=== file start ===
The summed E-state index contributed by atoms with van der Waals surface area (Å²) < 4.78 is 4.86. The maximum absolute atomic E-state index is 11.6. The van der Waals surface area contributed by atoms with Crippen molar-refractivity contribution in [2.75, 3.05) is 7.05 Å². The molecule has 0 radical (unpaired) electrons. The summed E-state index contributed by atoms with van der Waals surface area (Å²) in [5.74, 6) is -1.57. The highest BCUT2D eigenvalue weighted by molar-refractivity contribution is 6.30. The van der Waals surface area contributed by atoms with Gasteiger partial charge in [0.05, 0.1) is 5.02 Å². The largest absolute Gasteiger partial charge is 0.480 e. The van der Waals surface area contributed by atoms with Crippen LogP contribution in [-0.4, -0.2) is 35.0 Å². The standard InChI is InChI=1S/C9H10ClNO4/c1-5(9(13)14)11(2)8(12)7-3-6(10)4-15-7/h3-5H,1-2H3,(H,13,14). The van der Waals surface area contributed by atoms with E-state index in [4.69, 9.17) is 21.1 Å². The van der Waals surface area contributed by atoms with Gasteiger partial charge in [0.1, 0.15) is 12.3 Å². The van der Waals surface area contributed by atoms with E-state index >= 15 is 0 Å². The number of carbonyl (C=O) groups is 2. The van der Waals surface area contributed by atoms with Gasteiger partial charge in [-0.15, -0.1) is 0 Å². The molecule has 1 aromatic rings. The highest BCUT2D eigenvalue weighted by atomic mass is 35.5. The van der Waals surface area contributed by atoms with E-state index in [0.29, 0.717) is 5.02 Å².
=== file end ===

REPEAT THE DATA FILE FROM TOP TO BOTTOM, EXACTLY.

The summed E-state index contributed by atoms with van der Waals surface area (Å²) < 4.78 is 4.86. The maximum absolute atomic E-state index is 11.6. The van der Waals surface area contributed by atoms with Crippen molar-refractivity contribution in [2.75, 3.05) is 7.05 Å². The molecule has 0 radical (unpaired) electrons. The summed E-state index contributed by atoms with van der Waals surface area (Å²) in [5.74, 6) is -1.57. The highest BCUT2D eigenvalue weighted by molar-refractivity contribution is 6.30. The van der Waals surface area contributed by atoms with Gasteiger partial charge in [0.05, 0.1) is 5.02 Å². The largest absolute Gasteiger partial charge is 0.480 e. The van der Waals surface area contributed by atoms with Crippen LogP contribution in [-0.4, -0.2) is 35.0 Å². The standard InChI is InChI=1S/C9H10ClNO4/c1-5(9(13)14)11(2)8(12)7-3-6(10)4-15-7/h3-5H,1-2H3,(H,13,14). The van der Waals surface area contributed by atoms with E-state index in [4.69, 9.17) is 21.1 Å². The van der Waals surface area contributed by atoms with Gasteiger partial charge in [0.1, 0.15) is 12.3 Å². The van der Waals surface area contributed by atoms with E-state index >= 15 is 0 Å². The number of carbonyl (C=O) groups is 2. The van der Waals surface area contributed by atoms with Gasteiger partial charge in [-0.15, -0.1) is 0 Å². The molecule has 1 aromatic rings. The highest BCUT2D eigenvalue weighted by atomic mass is 35.5. The van der Waals surface area contributed by atoms with E-state index in [0.29, 0.717) is 5.02 Å².